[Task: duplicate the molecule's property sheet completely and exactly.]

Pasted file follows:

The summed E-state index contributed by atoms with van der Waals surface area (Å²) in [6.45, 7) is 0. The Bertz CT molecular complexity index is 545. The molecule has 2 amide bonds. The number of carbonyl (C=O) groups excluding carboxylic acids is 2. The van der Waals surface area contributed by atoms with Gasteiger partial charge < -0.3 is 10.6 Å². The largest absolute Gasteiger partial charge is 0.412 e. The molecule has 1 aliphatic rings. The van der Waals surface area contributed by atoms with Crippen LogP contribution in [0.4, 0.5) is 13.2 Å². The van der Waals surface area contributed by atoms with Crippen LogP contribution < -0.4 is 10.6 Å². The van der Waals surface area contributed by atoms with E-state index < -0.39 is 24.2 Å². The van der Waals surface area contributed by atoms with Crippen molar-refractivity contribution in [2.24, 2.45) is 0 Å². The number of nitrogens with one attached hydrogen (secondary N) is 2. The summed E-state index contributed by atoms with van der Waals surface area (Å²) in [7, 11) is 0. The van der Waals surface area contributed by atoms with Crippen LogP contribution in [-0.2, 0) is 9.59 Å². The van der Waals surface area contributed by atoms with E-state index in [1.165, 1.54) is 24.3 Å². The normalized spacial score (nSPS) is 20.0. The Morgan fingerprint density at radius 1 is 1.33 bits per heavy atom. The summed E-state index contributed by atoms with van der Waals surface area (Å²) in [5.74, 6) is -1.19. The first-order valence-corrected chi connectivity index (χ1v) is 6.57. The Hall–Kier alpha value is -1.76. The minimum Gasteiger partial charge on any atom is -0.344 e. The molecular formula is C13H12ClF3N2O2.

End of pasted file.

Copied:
The summed E-state index contributed by atoms with van der Waals surface area (Å²) in [6.45, 7) is 0. The Bertz CT molecular complexity index is 545. The molecule has 2 amide bonds. The number of carbonyl (C=O) groups excluding carboxylic acids is 2. The van der Waals surface area contributed by atoms with Gasteiger partial charge < -0.3 is 10.6 Å². The largest absolute Gasteiger partial charge is 0.412 e. The molecule has 1 aliphatic rings. The van der Waals surface area contributed by atoms with Crippen LogP contribution in [0.4, 0.5) is 13.2 Å². The van der Waals surface area contributed by atoms with Crippen LogP contribution < -0.4 is 10.6 Å². The van der Waals surface area contributed by atoms with E-state index < -0.39 is 24.2 Å². The van der Waals surface area contributed by atoms with Crippen molar-refractivity contribution in [2.24, 2.45) is 0 Å². The number of nitrogens with one attached hydrogen (secondary N) is 2. The summed E-state index contributed by atoms with van der Waals surface area (Å²) in [7, 11) is 0. The van der Waals surface area contributed by atoms with Crippen LogP contribution in [-0.2, 0) is 9.59 Å². The van der Waals surface area contributed by atoms with E-state index in [1.165, 1.54) is 24.3 Å². The normalized spacial score (nSPS) is 20.0. The Morgan fingerprint density at radius 1 is 1.33 bits per heavy atom. The summed E-state index contributed by atoms with van der Waals surface area (Å²) in [5.74, 6) is -1.19. The first-order valence-corrected chi connectivity index (χ1v) is 6.57. The Hall–Kier alpha value is -1.76. The minimum Gasteiger partial charge on any atom is -0.344 e. The molecular formula is C13H12ClF3N2O2.